Achieving Good Dental Health Can Be Easier than You Think

Why Braces Might Not Be Enough To Correct A Protruding Lower Jaw

If your teen child has a protruding lower jaw, taking him or her to an orthodontist is a great way to find out how this problem can be corrected. When a child has a jaw in this condition, braces can help, but they might not be enough. Orthognathic surgery is often needed to fix major jaw problems, and here are several things you should know about this and braces for correcting a protruding lower jaw.

What Is Orthognathic Surgery?

Orthognathic surgery is a form of jaw surgery used to correct numerous problems with jaws. When a jaw develops normally, a person's upper teeth will rest in front of the person's lower teeth. Unfortunately, there are times when the jaw does not develop normally. If the abnormality is minor, an orthodontist may be able to use braces to correct the problem; however, if the jaw is severely out of alignment, orthognathic surgery is often very useful.

Orthognathic surgery is used to reposition the jawbone. This surgery often requires separating the upper and lower jawbones by cutting it. Once the jawbones are separated, the surgeon will position them properly. To fix a protruding lower jawbone, the surgeon will need to make sure the upper jawbone is moved forward, while the lower jawbone is moved back. The surgeon may use screws to hold the bones in place, but these screws may be removed later on when the healing is complete.

This procedure will require anesthesia, and it may take up to three months for the bones to heal completely. While this is a big procedure to undergo, it can usually fix a jaw that developed abnormally. Once it heals, the jaw will look completely normal and natural in most cases.

What Conditions Can This Surgery Correct?

Not only can orthognathic surgery correct a protruding jawbone, but it can also correct other issues, which include:

  • Severe open bites
  • Severe over bites
  • Facial deformities
  • Deformities that have occurred from injuries or trauma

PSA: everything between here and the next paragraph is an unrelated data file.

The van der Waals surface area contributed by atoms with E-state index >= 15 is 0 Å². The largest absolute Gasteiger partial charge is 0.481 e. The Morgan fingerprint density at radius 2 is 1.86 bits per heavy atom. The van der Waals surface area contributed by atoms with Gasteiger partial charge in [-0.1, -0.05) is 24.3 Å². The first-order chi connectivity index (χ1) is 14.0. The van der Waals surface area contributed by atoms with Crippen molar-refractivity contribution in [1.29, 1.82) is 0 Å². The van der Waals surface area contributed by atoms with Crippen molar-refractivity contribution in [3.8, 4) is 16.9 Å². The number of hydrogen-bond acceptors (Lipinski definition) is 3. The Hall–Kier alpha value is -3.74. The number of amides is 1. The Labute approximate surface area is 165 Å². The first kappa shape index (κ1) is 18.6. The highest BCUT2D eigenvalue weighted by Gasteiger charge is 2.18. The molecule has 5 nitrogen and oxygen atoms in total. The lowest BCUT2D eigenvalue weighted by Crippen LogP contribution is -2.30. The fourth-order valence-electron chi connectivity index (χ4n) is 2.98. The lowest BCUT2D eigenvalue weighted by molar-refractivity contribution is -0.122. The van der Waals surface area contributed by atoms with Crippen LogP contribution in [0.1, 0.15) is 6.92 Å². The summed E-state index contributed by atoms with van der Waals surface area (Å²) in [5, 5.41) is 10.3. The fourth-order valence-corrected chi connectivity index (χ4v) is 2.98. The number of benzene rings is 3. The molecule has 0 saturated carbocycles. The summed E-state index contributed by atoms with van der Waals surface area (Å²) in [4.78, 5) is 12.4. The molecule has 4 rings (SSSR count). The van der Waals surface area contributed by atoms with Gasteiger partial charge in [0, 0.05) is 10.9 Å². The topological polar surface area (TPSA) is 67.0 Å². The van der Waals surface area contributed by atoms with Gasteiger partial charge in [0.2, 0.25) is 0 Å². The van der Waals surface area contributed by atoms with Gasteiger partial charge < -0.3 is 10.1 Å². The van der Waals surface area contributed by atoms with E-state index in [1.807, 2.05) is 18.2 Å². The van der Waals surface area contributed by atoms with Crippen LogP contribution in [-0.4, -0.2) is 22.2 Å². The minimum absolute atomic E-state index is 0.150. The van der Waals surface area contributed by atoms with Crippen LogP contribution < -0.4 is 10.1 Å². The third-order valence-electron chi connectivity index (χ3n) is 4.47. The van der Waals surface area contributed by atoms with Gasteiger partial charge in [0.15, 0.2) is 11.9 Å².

• Temporomandibular joint disorder (TMJ)

In addition, doctors can also use this type of surgery for certain medical conditions. For example, if a person cannot breathe normally due to the structure of his or her jaw, this surgery can fix the problem.

Every situation is unique, and your child's orthodontist and oral surgeon may work together to create a plan for your child. You should also know that health insurance plans will typically cover at least some of the costs of this procedure. This is because these conditions are usually considered medically necessary.

How Can Braces Help?

If your teen's jaw is severely out of alignment, an orthodontist may suggest using braces twice. The first set of braces would be used prior to the surgery, and the second set will be used after the surgery. In other situations, an orthodontist may recommend getting orthognathic surgery first and then installing the braces. This is because braces have limits. They can only correct minor jaw problems. The surgery is useful for moving the jawbone, while the braces are then used to make the final touches on the teeth and jaw. Each situation is different though, and consulting with an orthodontist is usually a good place to start.

Having a nice, straight smile is something that can help boost your child's confidence and self-esteem. If your child has any type of jaw deformity, you can make an appointment with an orthodontist to find out what will be needed to fix the problems he or she has. By visiting an affordable orthodontist today, you will be able to get additional info on what you need to know about fixing your child's jaw.